Of course, all this cannot be seen as rebuke – the challenge for us, who had been brought up in the tradition of the father, the redemption and the hope for eternity is nearly insurmountable, and possibly within this habitual way of thinking even logically impossible. We may remember Rosa Luxemburg’s words:

Freedom only for the members of the government, only for the members of the Party — though they are quite numerous — is no freedom at all. Freedom is always the freedom of dissenters. The essence of political freedom depends not on the fanatics of ‘justice’, but rather on all the invigorating, beneficial, and detergent effects of dissenters. If ‘freedom’ becomes ‘privilege’, the workings of political freedom are broken.[3]

This sounds simple but even Rosa, according to one biography, refused once to dance on a New Years Ball with [if I remember correctly] Kautsky, saying something like:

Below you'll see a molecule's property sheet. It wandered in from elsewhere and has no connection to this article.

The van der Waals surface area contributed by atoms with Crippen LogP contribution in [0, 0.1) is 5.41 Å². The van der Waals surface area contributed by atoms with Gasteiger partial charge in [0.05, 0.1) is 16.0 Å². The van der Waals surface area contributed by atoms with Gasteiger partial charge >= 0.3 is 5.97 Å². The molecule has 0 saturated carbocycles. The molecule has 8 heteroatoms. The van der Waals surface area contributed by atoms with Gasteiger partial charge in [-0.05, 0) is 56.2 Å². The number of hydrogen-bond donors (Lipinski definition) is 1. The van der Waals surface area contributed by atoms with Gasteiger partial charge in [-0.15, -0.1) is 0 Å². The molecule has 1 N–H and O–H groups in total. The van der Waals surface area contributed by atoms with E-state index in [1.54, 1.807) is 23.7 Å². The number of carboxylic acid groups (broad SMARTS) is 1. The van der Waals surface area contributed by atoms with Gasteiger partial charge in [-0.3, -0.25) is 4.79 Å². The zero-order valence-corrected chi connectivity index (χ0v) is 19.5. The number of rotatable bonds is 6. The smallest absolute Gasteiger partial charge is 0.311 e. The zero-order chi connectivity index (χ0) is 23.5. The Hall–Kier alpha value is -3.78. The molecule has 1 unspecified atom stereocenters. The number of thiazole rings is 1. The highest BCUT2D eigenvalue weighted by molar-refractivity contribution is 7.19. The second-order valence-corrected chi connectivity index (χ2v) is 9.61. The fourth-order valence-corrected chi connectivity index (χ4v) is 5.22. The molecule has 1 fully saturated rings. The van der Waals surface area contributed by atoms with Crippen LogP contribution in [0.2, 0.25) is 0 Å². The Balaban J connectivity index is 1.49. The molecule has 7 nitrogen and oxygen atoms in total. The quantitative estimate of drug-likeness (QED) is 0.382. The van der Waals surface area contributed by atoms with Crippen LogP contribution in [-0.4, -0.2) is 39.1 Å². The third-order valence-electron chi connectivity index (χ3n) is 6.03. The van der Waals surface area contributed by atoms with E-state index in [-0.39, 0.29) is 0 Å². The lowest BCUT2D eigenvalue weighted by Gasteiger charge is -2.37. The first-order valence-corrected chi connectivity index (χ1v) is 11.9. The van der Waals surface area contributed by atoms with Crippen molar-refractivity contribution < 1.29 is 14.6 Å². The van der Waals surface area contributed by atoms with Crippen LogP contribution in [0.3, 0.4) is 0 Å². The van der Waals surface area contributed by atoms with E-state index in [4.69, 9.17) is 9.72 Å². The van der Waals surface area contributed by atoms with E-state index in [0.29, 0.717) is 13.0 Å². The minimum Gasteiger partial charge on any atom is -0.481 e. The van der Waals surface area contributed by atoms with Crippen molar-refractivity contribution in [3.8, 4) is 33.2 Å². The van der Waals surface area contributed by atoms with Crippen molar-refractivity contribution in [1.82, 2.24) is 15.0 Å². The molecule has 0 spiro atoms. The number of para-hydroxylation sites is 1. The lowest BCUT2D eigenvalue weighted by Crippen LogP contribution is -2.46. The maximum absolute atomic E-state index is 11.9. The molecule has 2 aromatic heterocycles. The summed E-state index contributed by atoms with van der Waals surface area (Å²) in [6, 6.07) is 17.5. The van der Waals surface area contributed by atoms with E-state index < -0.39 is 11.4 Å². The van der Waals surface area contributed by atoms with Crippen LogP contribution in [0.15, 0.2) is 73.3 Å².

I cannot dance with you, while knowing that you will most likely attack me in the next parliamentary plenary.

This little episode sheds some light on the difficulties of welding general principles with individual behaviour – asking for redemption, unable to truly reconcile.



[1] Alluding to the Gospel according to St. John. Which begins with the words:

“{1:1} In the beginning was the Word, and the Word was with God, and the Word was God. {1:2} The same was in the beginning with God. {1:3} All things were made by him; and without him was not any thing made that was made. {1:4} In him was life; and the life was the light of men. {1:5} And the light shineth in darkness; and the darkness comprehended it not.” (The King James Version of the Holy Bible; 611)

[2] Gramsci, Antonio, 1932-33: Gefängnishefte. Elftes Heft (XVIII) [Einführung ins Studium der Philosophie]; Antonio Gramsci. Gefängnishefte. Bd. 6: Philosophie der Praxis; herausgegeben von Wolfgang Fritz Haug; Hamburg/Berlin: Argument Verlag, 1994: 1365-1493; hier: 1377)

[3] Rosa Luxemburg – Gesammelte Werke Vol. 4; Dietz Verlag Berlin, 1983: : 359, Footnote 3